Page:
Ian Yang
Advisor - China I Japan I South Korea
i.yang [at] dutchculture.nl

Infected Cities #9: Tokyo

Infected Cities #9: Tokyo

What is the impact of the coronavirus on Tokyo? And how do art and culture professionals respond to the crisis?
Thursday 2 July 2020 14:00–15:00
Watch the LIVECAST

The LIVECAST was broadcasted on July 2nd. Watch the recording of the programme below.

Infected Cities

The COVID-19 pandemic has an enormous impact on cities worldwide vital areas such as employment, health care, social services and the economy, both now and in the coming period. Since the coronavirus has begun to hit urban areas, we see cities changing from vibrant places into epicenters of the corona crisis. In the last episode of Infected Cities series we will look at how the Japanese capital is currently dealing with this pandemic. During this LIVECAST, we will have conversations with different experts and thinkers in art, architecture and culture about the current and future impact of this crisis in Tokyo. Also, together with Pakhuis de Zwijger, we will listen to voices of different ‘city makers’ such as artists and creatives and their situation. In particular, experts living in Tokyo with a connection to the Netherlands. The speakers will give us an insight into their daily works and explain how they commit to making a positive impact during this pandemic and what kind of support there is needed for those who currently suffer the most.

Infected city Tokyo: social impact

Since January, when the coronavirus appeared in its neighbouring country China, Japan’s handling of the pandemic has been a rocky journey. Tokyo, as one of the most populated capitals in the world, has recorded nearly one third of the country’s COVID-19 cases so far. The pandemic hindered the city ruthlessly from welcoming the world and showcasing itself through the highly expected Olympic Games, which, despite all the costs, had to be postponed for a year to the summer of 2021. It has also been a critical challenge for the healthcare system and the governments’ efficiency. After the nearly two-month long state of emergency, regulations started to become less strict from late May. Now, economic activities and domestic mobility are fully restarting. The question becomes: what have people learned from the past few months? How will life in Tokyo be in the coming period? And is there a clear prospect for the ‘2020 Tokyo Games’ to take place in 2021?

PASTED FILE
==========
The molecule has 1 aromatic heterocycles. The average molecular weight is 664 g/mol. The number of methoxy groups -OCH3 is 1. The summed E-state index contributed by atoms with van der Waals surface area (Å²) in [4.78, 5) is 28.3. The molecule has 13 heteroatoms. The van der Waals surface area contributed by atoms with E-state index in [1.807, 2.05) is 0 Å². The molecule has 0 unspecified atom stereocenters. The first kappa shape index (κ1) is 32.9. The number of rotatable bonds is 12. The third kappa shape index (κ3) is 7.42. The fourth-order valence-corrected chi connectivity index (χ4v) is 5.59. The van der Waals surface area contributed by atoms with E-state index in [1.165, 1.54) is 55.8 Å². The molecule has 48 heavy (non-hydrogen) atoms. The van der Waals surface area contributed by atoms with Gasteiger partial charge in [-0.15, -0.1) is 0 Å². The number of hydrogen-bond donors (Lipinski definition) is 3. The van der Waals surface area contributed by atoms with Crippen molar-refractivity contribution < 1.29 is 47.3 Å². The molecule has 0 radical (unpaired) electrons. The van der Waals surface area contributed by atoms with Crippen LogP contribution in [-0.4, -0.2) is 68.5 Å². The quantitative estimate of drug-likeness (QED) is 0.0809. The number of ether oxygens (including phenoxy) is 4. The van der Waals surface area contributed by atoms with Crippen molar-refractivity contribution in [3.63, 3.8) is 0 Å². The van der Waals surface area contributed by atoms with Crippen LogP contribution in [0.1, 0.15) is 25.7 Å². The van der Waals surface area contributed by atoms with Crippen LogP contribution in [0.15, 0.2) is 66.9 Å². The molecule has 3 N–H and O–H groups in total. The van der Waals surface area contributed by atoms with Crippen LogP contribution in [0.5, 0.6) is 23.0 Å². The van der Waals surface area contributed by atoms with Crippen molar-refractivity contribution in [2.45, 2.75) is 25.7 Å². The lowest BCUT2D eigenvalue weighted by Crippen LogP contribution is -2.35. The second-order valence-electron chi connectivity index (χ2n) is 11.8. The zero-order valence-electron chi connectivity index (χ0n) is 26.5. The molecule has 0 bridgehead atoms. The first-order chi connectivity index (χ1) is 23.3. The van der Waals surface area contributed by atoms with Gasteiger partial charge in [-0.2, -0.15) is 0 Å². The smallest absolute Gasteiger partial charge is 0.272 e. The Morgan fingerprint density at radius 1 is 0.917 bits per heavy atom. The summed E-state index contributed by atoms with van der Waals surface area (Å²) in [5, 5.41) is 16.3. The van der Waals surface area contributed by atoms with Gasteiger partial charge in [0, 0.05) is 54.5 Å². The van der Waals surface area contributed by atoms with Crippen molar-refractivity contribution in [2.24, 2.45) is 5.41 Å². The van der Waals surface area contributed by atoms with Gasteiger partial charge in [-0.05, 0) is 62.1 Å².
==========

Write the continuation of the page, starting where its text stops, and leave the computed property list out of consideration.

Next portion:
Impact on the cultural sector

As a cultural centre for creators in Japan and beyond, Tokyo is renowned in the world for new trends in art, fashion, technology and animation. The city of Tokyo intended to take the opportunity of 2020 Tokyo Games to promote art and culture from Japan to the world. Many initiatives with international cultural collaboration had also been planned across the city throughout the year. The impact has been felt greatly as museums, theatres, concert halls and cultural centres had to close their doors for months in the mid of the pandemic. This disrupted their schedules and programmes. But, what’s the role of art and culture amid and after COVID-19 in Tokyo? Is there solidarity in the cultural sector? And, what have the past few months meant for local artists?


The LIVECAST will be moderated by journalist, media educator and writer Zoë Papaikonomou. Among the speakers will be;

- Tomoko Mukaiyama, pianist, visual artist and director

- Kjeld Duits, journalist and photographer

- Tak Umezawa, director of the Japan Nighttime Economy Association (JNEA)

- Meiro Koizumi, artist

- Yoshie Ota, chief curator Spiral / Wacoal Art Center

- Olivier Fabre, associate Pride House Tokyo

- Koen Klinkers, architect and general manager for BEE Enterprises

and with live performance from hip hop duo LIONSTORM.

The series Infected Cities is developed in collaboration with Pakhuis de Zwijger.